didn't have insurance to cover the cost of recovering and that put
Rehan in a funk. He'd dreamed that his ticket out of poverty was to go
Fortunately he had others rally around him and help him. Even when his
grades were not strong enough to get into any college he didn't give
up. He went to work at a sanitation company in Maryland. He impressed
the company with his commitment and effort. The owner's son went to bat
for him and helped him get into Bowie State University. Rehan applied
himself and even continued working early morning and late afternoon
trash collection shifts while earning a 4.0 grade point average.
The struggles continued, but so did the perseverance. The outcome is
that Rehan Staton applied for law school and was accepted at a number
of prestigious universities including Harvard. This story has gone
viral. He was even on the Today Show (story here) this week.
The power of perseverance can and does pay off as illustrated by this
inspirational story. I am excited to see what is ahead for Rehan Staton
and I believe his story can help others who are facing tough
circumstances. I am reminded how important it is to not give up, but
also to let others help you on your journey.
Jim Bouton, Ball Four Author, Gets Biography
July 11, 2020
I've been a baseball fan all my life. As a kid I played organized ball
and also stickball in the streets with the neighborhood kids. Baseball
to me is the greatest sport.
At the same time I have come to understand that professional baseball,
like other professional sports, is a business and that a game designed
to generate large sums of money isn't the same thing as chasing fly
balls down on a little league field. The reality of that in this summer
of Covid 19 puts a whole new spin on the ball. We "might" have a 60
game season starting in a couple of weeks if enough players stay
I still love baseball. But I also love life and admire people who care
about living lives full of passion and purpose. Even better if they are
willing to put their thoughts, ideas and opinions on paper. Jim Bouton
was a major league pitcher who was also thoughtful and willing to stick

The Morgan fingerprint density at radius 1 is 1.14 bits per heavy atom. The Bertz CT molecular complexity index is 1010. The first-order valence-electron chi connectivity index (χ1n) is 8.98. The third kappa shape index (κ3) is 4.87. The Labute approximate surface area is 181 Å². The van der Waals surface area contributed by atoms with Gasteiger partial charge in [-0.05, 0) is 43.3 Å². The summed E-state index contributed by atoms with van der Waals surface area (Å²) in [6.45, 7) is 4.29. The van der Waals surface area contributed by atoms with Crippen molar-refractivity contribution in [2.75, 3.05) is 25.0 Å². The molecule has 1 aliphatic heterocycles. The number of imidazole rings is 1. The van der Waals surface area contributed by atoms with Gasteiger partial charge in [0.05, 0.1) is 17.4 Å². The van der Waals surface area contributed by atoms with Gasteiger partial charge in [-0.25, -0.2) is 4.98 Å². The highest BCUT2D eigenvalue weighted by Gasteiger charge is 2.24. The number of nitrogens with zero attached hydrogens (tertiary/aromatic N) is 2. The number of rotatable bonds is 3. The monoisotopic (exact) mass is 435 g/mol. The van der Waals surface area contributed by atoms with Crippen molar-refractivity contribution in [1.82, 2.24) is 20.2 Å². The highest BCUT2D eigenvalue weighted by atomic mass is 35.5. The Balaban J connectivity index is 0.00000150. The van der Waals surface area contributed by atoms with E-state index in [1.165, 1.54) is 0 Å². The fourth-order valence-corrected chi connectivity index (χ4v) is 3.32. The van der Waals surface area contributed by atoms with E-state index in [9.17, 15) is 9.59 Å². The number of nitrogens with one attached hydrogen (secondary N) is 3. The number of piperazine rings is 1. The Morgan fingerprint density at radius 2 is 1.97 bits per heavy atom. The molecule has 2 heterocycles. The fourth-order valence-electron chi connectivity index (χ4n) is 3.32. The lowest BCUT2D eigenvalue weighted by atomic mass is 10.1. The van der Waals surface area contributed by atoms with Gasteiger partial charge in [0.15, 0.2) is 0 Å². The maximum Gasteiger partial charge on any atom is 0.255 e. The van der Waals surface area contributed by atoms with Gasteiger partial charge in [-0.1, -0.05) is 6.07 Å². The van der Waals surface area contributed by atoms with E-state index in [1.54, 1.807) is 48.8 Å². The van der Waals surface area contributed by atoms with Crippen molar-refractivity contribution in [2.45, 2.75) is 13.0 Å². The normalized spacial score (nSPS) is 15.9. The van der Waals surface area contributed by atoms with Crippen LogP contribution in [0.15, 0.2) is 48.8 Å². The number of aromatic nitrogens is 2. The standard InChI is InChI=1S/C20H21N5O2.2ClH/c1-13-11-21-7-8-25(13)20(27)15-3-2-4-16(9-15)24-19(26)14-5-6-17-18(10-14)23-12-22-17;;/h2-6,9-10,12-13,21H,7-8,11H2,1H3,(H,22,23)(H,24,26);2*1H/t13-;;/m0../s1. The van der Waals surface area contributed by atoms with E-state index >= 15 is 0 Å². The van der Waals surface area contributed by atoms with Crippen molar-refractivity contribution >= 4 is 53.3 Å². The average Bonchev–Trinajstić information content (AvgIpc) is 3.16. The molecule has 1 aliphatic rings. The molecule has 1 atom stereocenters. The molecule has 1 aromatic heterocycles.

to his opinions. Ball Four was the greatest baseball book I ever read. Hilarious and insightful. Really much more than a sports book.
It's been 50 years since it was originally published. Bouton updated it
a few times over the years. He was outspoken and that definitely
ruffled some feathers. The Yankees never did invite him to any
Oldtimers games. But he was also somebody who spoke his truth and a lot
of sports writers enjoyed interviewing him back in his playing days.
Bouton passed away a year ago (July 10, 2019), but he left his mark. A just published biography by Mitchell Nathanson, Bouton: The Life of a Baseball Original, delves into the backstory of Ball Four. Reportedly
it also gives us a much greater insight into the Bouton who granted
Nathanson multiple interviews and instructed him to try to be as honest
as he was when writing about baseball. I haven't read it yet, but it
sounds like a worthwhile book for those of us who appreciated Bouton's
off-beat and on-point look at life and America's pasttime at a time
when there was a lot of change happening, the turbulent and trippy
1960's. One can only speculate what Bouton might have thought about the
summer of 2020.
Memoir and Imagination
July 7, 2020
Memoir has been defined as factual stories about someone's life.
Further, it is considered a writing form that covers a specific aspect
of the writer's life. This gives the writer a freedom to better explore
the themes that have been influential in their life. Unlike an